This week, Prime Minister Stephen Harper announced his Government plans to table a motion in the House of Commons favouring an extension and expansion of Canada’s contribution to Operation IMPACT, the U.S.-led Coalition against the so-called “Islamic State” in Iraq and, significantly, Syrian territory.
Canada’s original six-month military mission did not include dropping bombs in Syrian territory so this is an escalation, which has been justified by the PM who said, “The so-called caliphate’s capital is in Syria,” and “[ISIS] must cease to have any safe haven in Syria.”
As expected, opposition Leader Tom Mulcair continues to withhold NDP support for the military mission, warning about what he called a “quagmire” in Iraq.
Justin Trudeau has also declared his continued opposition to the government’s plan. I thought the Grits might come on board considering the high level of support the mission apparently has not just among ordinary Canadians, but also from some prominent members of the Liberal Party. Trudeau, though, continues to insist that Canada should be engaged solely in a humanitarian, non-military, effort.
“The Liberal Party that I [Trudeau] represent knows that Canadians want to respond to the horrors of [ISIS] in that region,” he said. “We cannot allow our indignation to impair our judgement.”
I, along with most of you I’m sure, support the military mission, along with this extension and the common sense escalation to include air strikes against ISIS in Syria where the Islamists have entrenched positions. I do worry, though, that this U.S.-led effort is too heavily dependent on the resources and efforts of Western democracies and not enough skin-in-the-game from Arab nations in the region.
Jordan, Saudi Arabia and Egypt are said to be sworn enemies of ISIS. Furthermore, it is quite widely believed that, at least for Jordan and Saudi Arabia, fighting ISIS may very well be a battle of survival, with the continued reigns of Jordan’s King Abdullah and Saudi Arabia’s newly crowned King Salman dependant on ISIS’s defeat.
Egypt, Saudi Arabia and Jordan have real military clout collectively. The Saudi defence budget dwarfs Canada’s as do the number of its army and air force personnel and weapons systems. Egypt also has significant military capability and a large population to draw from. Jordan with its military and, especially, intelligence assets could also make a significant contribution if it went all in. Finally, the Saudis have the treasury that could finance an all out air and ground war with ISIS.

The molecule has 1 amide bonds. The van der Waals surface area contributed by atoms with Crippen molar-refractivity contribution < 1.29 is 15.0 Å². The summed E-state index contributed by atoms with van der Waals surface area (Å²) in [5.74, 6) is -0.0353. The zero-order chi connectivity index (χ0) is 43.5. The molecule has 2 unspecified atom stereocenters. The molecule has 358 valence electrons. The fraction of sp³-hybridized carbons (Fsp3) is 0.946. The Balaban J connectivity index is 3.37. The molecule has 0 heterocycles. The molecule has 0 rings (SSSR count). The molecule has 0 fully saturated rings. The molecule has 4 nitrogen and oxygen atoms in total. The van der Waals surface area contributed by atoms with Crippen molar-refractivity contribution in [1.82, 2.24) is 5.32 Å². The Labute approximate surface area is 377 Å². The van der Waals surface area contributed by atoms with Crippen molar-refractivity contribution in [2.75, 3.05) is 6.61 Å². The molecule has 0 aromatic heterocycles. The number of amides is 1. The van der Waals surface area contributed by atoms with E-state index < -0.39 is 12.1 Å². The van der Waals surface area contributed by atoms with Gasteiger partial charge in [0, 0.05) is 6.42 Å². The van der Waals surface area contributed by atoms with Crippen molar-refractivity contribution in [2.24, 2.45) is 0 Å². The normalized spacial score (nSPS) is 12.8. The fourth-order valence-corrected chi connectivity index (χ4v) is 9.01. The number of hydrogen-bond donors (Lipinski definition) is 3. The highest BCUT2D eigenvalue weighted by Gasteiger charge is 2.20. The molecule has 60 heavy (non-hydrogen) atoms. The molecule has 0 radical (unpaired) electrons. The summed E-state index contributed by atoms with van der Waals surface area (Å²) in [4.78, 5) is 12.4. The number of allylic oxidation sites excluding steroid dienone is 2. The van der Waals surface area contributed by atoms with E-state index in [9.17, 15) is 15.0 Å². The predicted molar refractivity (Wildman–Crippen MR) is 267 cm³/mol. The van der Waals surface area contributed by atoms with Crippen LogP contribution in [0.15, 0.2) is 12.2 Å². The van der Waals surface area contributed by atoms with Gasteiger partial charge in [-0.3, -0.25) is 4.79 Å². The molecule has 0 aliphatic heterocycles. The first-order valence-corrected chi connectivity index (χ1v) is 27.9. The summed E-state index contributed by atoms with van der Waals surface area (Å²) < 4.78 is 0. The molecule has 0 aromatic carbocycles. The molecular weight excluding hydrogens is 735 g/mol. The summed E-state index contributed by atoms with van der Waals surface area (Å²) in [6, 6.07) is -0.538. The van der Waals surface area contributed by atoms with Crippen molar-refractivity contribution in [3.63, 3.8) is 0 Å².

So why are the Arab nations of the region not the primary actors in this latest Middle Eastern war? Beats me.
The nations in the area all seem to be keeping a safe distance while the Iraqis, especially the Kurds, conduct the ground war with the only boots on the ground. And most analysts agree the final outcome of the conflict will be decided not by the air war, but by boots on the ground.
On the one hand, I can see some merit—though not enough to sway me against Canada’s military involvement—in Justin Trudeau’s position. After all, there are several countries which are prepared to help with the air war, so why distant Canada’s participation is essential is not totally clear. On the other hand, Thomas Mulcair’s position lacks clarity and logic.
Mulcair has reportedly told reporters after an NDP caucus meeting on Parliament Hill earlier this week that, by attacking ISIS in Syria, Canada will be helping Syrian dictator Bashar al-Assad.
“Helping Assad is shameful and we should not be doing it,” he said.
That’s true, of course, but isn’t the contrary view even more odorous. That is to say, by not attacking ISIS to help curtail their atrocities and reduce their threat to Canadians, we become bystanders and, some might suggest, their de facto silent partners.
It’s a Hobson’s choice, to be sure, but prevailing opinion is that ISIS is by far the greater evil and represents a real danger to Canada so the risk of inadvertently and indirectly helping Assad is worth taking.
Let’s not forget that a spokesman for ISIS last fall specifically called for attacks on Canadians. In an audio speech, he urged ISIS supporters to kill Canadians, regardless of whether they were civilians or members of the military. The Syrian dictator has made no such direct threat.
So, in my view, our national interest is best served by degrading ISIS’s military capability, even if it involves RCAF strikes on ISIS’s operations and infrastructure in Syria.
Of the leaders of those political parties represented in the House of Commons, Prime Minister Stephen Harper stands alone in his determination to join the anti-ISIS coalition—it has about 60 member nations—and to take a direct, though still rather modest, role in its military campaign in Iraq and Syria. And our prime minister is on the right side of this one (pun not intended).